Reprinted from The Los Angeles Times by Richard Read on January 28, 2020.
The union that handles every shipping container that crosses West Coast docks is bracing for bankruptcy. It’s a rare prospect for a bargaining group, and it’s rattling organized labor nationally.
The International Longshore and Warehouse Union traces its roots to a 1934 strike that claimed the lives of two men commemorated by silhouettes marked on a sidewalk in front of Local 10, the organization’s San Francisco chapter. The ILWU’s motto — “An injury to one is an injury to all” — attests to the wariness and solidarity of its 15,000 waterfront members, handsomely compensated blue-collar workers already threatened by port automation.
Few of those workers could have imagined that an obscure feud over two dockside jobs in Portland, Oregon, would jeopardize the whole union, whose members line up daily at hiring halls to operate cranes, trucks and machinery in ports from San Diego to Bellingham, Washington. But a $94-million federal jury award November 4 to ICTSI Oregon Inc., a cargo terminal operator, has forced union leaders to warn that a filing for Chapter 11 bankruptcy protection may be ahead.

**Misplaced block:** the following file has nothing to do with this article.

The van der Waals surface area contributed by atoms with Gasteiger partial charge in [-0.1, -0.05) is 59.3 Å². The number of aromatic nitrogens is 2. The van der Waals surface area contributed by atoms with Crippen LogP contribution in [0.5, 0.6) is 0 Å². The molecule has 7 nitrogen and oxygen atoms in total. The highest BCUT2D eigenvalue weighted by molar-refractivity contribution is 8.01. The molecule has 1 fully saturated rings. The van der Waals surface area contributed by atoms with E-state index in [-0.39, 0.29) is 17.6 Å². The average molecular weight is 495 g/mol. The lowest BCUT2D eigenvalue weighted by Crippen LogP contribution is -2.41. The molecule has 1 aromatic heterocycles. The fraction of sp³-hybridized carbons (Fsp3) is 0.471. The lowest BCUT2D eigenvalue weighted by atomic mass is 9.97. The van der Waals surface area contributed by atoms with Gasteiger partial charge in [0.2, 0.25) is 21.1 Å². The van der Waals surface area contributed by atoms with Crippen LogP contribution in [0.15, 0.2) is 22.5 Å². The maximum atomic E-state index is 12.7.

ILWU attorneys will try, during a February 14 hearing in Portland, to persuade US District Judge Michael Simon to reduce the award, which dwarfs the San Francisco-based union’s $20 million in declared assets. But judges tend to be reluctant to overrule juries, doing so only when, in the words of an opinion quoted in a recent ICTSI filing, a decision appears “wrong with the force of a five-week-old, unrefrigerated dead fish.” …